TH: Well, the drawing has to communicate, it has to tell the story, but the colors are what I turn to once the negotiations are over, my doomsday weapon. There is no sketch phase, no more revisions or other hands in the mix. The sketch is approved, the dust has settled, and I sit back and push the red button. Color is a very powerful thing, it can destroy the story or breathe life into it; it can establish the tone, the level of conflict, the time of day. Many times it feels like the coloring stage is when the job really starts. Up until then I was in the gym getting ready, rehearsing my lines.
CJR: So on this sketch, why did you choose these colors?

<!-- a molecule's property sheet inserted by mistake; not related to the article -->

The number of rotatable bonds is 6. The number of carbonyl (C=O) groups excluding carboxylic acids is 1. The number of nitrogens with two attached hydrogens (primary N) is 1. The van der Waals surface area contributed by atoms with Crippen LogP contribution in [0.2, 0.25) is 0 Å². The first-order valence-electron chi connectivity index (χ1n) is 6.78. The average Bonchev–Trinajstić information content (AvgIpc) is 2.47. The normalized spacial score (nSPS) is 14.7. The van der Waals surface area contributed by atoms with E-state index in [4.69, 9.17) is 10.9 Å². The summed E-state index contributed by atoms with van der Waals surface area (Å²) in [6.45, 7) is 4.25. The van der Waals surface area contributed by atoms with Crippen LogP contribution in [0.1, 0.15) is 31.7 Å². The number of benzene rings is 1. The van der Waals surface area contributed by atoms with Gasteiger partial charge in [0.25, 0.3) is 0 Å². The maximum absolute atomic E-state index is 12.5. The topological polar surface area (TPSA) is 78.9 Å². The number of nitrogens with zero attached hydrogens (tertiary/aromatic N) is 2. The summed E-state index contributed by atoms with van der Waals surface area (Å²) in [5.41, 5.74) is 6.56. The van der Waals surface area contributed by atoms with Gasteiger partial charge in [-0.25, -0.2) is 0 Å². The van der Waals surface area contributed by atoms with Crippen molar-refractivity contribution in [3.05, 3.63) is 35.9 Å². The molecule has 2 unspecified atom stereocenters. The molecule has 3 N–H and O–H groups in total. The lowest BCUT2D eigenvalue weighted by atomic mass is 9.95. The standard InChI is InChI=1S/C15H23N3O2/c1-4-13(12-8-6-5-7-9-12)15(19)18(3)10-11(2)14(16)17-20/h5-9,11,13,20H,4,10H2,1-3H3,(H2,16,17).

TH: I wanted something that was sort of hip and cool, a downtown sensibility. The pinup is such a throwback and something about the palette needed to push it into the present and beyond. On one hand we got the pose—a quote from a bygone century—now we need the color to create the paradox and say, in a way, here is this modern person doing something totally cheeky. Using dark reds and blacks, in a very limited way, I thought would evoke colors of a tattoo, but also a certain thriftiness, a minimalism that I think feels futuristic.